How did the Victorians think about disasters such as famines and epidemic diseases? What was the relationship between such cataclysmic events and literary forms, styles and genres? In what way was thinking about disasters also crucial to practices of governance? Does the legacy of such Victorian thinking still shape our contemporary responses to 'natural' disasters? This book seeks to answer such questions by looking at a wide range of administrative, medical, historical, journalistic and literary texts written about Britain's key imperial possession in the 19th-century a south Asia. In doing so, it expands our ideas about Victorian literature, just as it reshapes our definitions of 'natural' disasters themselves.essay itself closed with a sensationalist declaration a#39;This is nightmare literaturea#39; ( p. 214). For the Scottish Review, Kiplinga#39;s graphic depiction of the nightmare world of empire had specific nationalist (English and not British) and genderedanbsp;...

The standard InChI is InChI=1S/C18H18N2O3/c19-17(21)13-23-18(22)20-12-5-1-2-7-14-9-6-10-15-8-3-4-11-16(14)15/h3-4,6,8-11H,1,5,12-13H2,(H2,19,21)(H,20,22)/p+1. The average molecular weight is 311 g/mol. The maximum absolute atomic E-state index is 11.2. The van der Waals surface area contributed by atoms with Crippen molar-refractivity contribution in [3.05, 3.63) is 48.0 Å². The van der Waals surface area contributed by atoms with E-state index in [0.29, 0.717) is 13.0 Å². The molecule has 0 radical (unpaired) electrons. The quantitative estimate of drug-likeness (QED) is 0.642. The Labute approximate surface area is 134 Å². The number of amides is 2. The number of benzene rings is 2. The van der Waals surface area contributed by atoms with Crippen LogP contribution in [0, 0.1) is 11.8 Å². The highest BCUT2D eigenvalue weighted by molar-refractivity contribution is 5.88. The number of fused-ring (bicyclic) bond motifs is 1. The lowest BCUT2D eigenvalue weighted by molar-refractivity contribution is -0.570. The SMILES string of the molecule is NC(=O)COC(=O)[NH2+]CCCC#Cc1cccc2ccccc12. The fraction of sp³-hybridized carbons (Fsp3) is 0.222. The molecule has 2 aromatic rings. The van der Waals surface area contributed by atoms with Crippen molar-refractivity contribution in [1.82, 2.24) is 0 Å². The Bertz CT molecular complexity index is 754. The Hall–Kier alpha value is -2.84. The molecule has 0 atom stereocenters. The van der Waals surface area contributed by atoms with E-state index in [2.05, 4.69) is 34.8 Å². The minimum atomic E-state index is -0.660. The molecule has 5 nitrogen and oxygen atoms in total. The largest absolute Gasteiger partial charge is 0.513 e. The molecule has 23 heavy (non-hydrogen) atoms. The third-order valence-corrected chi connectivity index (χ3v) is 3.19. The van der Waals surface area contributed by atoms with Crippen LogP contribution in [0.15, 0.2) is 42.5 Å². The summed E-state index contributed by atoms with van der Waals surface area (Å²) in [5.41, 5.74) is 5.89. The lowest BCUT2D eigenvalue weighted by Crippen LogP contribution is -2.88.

|Title||:||Natural Disasters and Victorian Empire|
|Author||:||Upamanyu Pablo Mukherjee|
|Publisher||:||Palgrave Macmillan - 2013-09-25|